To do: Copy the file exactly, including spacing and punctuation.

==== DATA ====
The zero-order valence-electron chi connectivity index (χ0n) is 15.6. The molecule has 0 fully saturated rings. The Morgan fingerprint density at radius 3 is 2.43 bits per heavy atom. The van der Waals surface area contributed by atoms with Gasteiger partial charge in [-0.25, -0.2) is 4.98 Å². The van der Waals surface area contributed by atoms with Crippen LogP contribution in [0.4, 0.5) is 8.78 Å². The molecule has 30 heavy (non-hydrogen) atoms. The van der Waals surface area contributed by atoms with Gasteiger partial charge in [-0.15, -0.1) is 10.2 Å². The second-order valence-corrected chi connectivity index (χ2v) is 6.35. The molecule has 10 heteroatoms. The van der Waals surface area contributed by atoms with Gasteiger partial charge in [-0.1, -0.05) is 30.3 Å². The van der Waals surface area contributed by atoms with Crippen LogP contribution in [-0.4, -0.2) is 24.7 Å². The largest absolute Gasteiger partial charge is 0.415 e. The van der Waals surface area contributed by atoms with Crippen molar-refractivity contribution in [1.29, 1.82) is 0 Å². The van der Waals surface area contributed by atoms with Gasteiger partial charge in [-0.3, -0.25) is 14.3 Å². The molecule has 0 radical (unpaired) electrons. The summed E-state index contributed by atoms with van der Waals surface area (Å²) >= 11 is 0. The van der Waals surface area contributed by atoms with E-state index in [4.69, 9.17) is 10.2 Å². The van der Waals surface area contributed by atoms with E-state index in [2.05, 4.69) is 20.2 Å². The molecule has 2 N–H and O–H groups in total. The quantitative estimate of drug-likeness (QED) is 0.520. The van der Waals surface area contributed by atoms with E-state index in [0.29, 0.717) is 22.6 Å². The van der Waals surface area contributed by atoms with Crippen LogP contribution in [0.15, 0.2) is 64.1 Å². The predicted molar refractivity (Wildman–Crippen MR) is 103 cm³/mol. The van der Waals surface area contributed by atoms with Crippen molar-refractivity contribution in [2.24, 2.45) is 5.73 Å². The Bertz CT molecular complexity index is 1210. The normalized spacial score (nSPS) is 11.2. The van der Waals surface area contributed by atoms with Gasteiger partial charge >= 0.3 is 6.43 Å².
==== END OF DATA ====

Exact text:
The zero-order valence-electron chi connectivity index (χ0n) is 15.6. The molecule has 0 fully saturated rings. The Morgan fingerprint density at radius 3 is 2.43 bits per heavy atom. The van der Waals surface area contributed by atoms with Gasteiger partial charge in [-0.25, -0.2) is 4.98 Å². The van der Waals surface area contributed by atoms with Crippen LogP contribution in [0.4, 0.5) is 8.78 Å². The molecule has 30 heavy (non-hydrogen) atoms. The van der Waals surface area contributed by atoms with Gasteiger partial charge in [-0.15, -0.1) is 10.2 Å². The second-order valence-corrected chi connectivity index (χ2v) is 6.35. The molecule has 10 heteroatoms. The van der Waals surface area contributed by atoms with Gasteiger partial charge in [-0.1, -0.05) is 30.3 Å². The van der Waals surface area contributed by atoms with Crippen LogP contribution in [-0.4, -0.2) is 24.7 Å². The largest absolute Gasteiger partial charge is 0.415 e. The van der Waals surface area contributed by atoms with Crippen molar-refractivity contribution in [1.29, 1.82) is 0 Å². The van der Waals surface area contributed by atoms with Gasteiger partial charge in [-0.3, -0.25) is 14.3 Å². The molecule has 0 radical (unpaired) electrons. The summed E-state index contributed by atoms with van der Waals surface area (Å²) >= 11 is 0. The van der Waals surface area contributed by atoms with E-state index in [4.69, 9.17) is 10.2 Å². The van der Waals surface area contributed by atoms with E-state index in [2.05, 4.69) is 20.2 Å². The molecule has 2 N–H and O–H groups in total. The quantitative estimate of drug-likeness (QED) is 0.520. The van der Waals surface area contributed by atoms with E-state index in [0.29, 0.717) is 22.6 Å². The van der Waals surface area contributed by atoms with Crippen LogP contribution in [0.15, 0.2) is 64.1 Å². The predicted molar refractivity (Wildman–Crippen MR) is 103 cm³/mol. The van der Waals surface area contributed by atoms with Crippen molar-refractivity contribution in [2.24, 2.45) is 5.73 Å². The Bertz CT molecular complexity index is 1210. The normalized spacial score (nSPS) is 11.2. The van der Waals surface area contributed by atoms with Gasteiger partial charge >= 0.3 is 6.43 Å².